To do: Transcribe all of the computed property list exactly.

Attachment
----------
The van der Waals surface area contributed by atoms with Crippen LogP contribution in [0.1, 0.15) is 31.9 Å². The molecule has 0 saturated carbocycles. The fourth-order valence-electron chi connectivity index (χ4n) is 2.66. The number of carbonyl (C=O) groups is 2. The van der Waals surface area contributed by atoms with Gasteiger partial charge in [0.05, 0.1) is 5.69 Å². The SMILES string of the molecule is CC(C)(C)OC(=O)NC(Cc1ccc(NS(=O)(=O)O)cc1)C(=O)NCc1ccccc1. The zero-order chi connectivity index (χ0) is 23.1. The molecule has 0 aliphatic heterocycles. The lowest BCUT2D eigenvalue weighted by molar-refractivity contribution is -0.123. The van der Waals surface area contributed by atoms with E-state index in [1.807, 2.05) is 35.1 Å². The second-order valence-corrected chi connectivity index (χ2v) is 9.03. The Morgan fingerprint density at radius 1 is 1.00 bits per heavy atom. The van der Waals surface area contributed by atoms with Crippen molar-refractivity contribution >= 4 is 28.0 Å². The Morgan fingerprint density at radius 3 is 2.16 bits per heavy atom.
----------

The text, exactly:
The van der Waals surface area contributed by atoms with Crippen LogP contribution in [0.1, 0.15) is 31.9 Å². The molecule has 0 saturated carbocycles. The fourth-order valence-electron chi connectivity index (χ4n) is 2.66. The number of carbonyl (C=O) groups is 2. The van der Waals surface area contributed by atoms with Gasteiger partial charge in [0.05, 0.1) is 5.69 Å². The SMILES string of the molecule is CC(C)(C)OC(=O)NC(Cc1ccc(NS(=O)(=O)O)cc1)C(=O)NCc1ccccc1. The zero-order chi connectivity index (χ0) is 23.1. The molecule has 0 aliphatic heterocycles. The lowest BCUT2D eigenvalue weighted by molar-refractivity contribution is -0.123. The van der Waals surface area contributed by atoms with E-state index in [1.807, 2.05) is 35.1 Å². The second-order valence-corrected chi connectivity index (χ2v) is 9.03. The Morgan fingerprint density at radius 1 is 1.00 bits per heavy atom. The van der Waals surface area contributed by atoms with Crippen molar-refractivity contribution >= 4 is 28.0 Å². The Morgan fingerprint density at radius 3 is 2.16 bits per heavy atom.